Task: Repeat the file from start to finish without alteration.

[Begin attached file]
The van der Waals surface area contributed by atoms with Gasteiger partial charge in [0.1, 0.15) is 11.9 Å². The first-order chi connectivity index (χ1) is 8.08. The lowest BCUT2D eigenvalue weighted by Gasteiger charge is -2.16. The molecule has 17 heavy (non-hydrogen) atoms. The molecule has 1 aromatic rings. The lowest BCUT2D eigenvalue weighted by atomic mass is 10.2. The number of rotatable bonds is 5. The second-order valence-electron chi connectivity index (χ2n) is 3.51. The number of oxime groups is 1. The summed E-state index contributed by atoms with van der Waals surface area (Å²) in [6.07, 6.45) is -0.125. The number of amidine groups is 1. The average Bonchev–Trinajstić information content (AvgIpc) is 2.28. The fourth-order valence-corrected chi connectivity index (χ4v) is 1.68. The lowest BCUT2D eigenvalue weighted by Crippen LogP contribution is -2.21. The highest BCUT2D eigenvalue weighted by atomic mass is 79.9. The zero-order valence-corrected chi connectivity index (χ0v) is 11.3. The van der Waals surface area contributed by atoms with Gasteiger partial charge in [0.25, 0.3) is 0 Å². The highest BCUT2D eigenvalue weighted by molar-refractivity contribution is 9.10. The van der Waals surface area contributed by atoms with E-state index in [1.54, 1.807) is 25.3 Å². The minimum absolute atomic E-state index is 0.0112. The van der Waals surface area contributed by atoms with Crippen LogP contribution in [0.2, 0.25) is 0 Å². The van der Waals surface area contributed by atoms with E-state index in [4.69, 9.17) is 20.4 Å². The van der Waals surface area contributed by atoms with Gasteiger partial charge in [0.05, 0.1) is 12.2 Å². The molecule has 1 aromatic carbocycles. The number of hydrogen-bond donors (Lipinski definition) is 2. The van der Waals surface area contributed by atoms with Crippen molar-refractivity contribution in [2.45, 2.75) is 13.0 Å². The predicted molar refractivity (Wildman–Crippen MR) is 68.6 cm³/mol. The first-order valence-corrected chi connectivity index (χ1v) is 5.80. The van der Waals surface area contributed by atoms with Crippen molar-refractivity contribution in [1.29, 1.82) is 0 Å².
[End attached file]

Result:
The van der Waals surface area contributed by atoms with Gasteiger partial charge in [0.1, 0.15) is 11.9 Å². The first-order chi connectivity index (χ1) is 8.08. The lowest BCUT2D eigenvalue weighted by Gasteiger charge is -2.16. The molecule has 17 heavy (non-hydrogen) atoms. The molecule has 1 aromatic rings. The lowest BCUT2D eigenvalue weighted by atomic mass is 10.2. The number of rotatable bonds is 5. The second-order valence-electron chi connectivity index (χ2n) is 3.51. The number of oxime groups is 1. The summed E-state index contributed by atoms with van der Waals surface area (Å²) in [6.07, 6.45) is -0.125. The number of amidine groups is 1. The average Bonchev–Trinajstić information content (AvgIpc) is 2.28. The fourth-order valence-corrected chi connectivity index (χ4v) is 1.68. The lowest BCUT2D eigenvalue weighted by Crippen LogP contribution is -2.21. The highest BCUT2D eigenvalue weighted by atomic mass is 79.9. The zero-order valence-corrected chi connectivity index (χ0v) is 11.3. The van der Waals surface area contributed by atoms with Gasteiger partial charge in [0.25, 0.3) is 0 Å². The highest BCUT2D eigenvalue weighted by molar-refractivity contribution is 9.10. The van der Waals surface area contributed by atoms with E-state index in [1.54, 1.807) is 25.3 Å². The minimum absolute atomic E-state index is 0.0112. The van der Waals surface area contributed by atoms with Crippen LogP contribution in [0.2, 0.25) is 0 Å². The van der Waals surface area contributed by atoms with E-state index in [4.69, 9.17) is 20.4 Å². The van der Waals surface area contributed by atoms with Gasteiger partial charge in [0.05, 0.1) is 12.2 Å². The molecule has 1 aromatic carbocycles. The number of hydrogen-bond donors (Lipinski definition) is 2. The van der Waals surface area contributed by atoms with Crippen molar-refractivity contribution in [2.45, 2.75) is 13.0 Å². The predicted molar refractivity (Wildman–Crippen MR) is 68.6 cm³/mol. The first-order valence-corrected chi connectivity index (χ1v) is 5.80. The van der Waals surface area contributed by atoms with Crippen molar-refractivity contribution in [1.29, 1.82) is 0 Å².